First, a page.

UBC Theses and Dissertations

UBC Theses Logo

UBC Theses and Dissertations

Ankle joint biomechanics applied to computer-assisted total knee replacement Shute, Cameron


In total knee arthroplasty, implants are aligned perpendicular to the mechanical axis of the lower limb (the line connecting the centre of the hip to the centre of the ankle). Currently, there is a very precise method for locating the centre of the hip, but not so for the centre of the ankle joint. In this study, I report on the two primary contributions I have made to the problem of locating a meaningful ankle centre for use in the computer-assisted total knee arthroplasty system we are developing at the University of British Columbia. The first contribution I made was by deriving the algorithms for use in fitting mathematical models of the ankle (both ball-in-socket and biaxial) to subject-specific data, and then performing the numerical and physical simulations to identify which algorithms are best suited to each model for use with our computer-assisted surgical system. The second contribution I made was my investigation of locating the ankle centre using these different ankle models mentioned above, in weight-bearing and non-weight-bearing, compared to locating the ankle centre using anatomic digitization. By conducting tests on 12 live subjects to identify the precision of each technique I found that the spherical method of ankle centre localization in the non-weight-bearing was the most reliable method of predicting the location of the ankle centre in weight-bearing.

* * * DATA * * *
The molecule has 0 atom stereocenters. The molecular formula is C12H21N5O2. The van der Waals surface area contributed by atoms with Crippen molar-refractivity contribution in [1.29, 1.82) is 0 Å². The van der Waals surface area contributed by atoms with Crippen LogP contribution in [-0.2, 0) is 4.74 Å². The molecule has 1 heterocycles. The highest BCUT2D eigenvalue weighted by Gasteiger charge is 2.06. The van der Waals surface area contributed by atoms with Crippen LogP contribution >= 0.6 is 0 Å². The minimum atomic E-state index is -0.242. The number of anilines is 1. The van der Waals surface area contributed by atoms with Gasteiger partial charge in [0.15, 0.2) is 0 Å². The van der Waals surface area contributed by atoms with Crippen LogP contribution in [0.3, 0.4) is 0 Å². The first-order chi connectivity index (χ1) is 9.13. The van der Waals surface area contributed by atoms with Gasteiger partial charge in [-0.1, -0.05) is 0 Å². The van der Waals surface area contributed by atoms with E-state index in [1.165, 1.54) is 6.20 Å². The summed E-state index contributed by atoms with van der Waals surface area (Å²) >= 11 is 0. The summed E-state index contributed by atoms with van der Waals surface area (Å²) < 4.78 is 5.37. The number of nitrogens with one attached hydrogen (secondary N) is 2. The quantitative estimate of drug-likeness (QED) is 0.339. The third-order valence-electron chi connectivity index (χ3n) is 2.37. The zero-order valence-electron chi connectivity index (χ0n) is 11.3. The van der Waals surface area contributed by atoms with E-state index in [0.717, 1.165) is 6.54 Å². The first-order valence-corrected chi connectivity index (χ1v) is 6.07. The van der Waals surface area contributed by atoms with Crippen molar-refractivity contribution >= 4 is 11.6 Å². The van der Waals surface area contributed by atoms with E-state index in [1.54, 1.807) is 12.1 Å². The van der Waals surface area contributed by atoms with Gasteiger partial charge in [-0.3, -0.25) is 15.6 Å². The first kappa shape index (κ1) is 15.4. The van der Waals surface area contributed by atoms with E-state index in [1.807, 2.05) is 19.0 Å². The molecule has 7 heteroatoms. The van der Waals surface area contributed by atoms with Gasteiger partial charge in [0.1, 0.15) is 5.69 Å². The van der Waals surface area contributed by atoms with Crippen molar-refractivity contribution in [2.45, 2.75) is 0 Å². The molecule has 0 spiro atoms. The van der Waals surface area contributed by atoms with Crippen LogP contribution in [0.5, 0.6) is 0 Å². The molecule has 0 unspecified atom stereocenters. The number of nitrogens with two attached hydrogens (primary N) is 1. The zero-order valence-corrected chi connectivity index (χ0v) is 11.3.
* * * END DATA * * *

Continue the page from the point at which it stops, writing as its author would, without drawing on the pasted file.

Item Media

Item Citations and Data


For non-commercial purposes only, such as research, private study and education. Additional conditions apply, see Terms of Use https://open.library.ubc.ca/terms_of_use.

Usage Statistics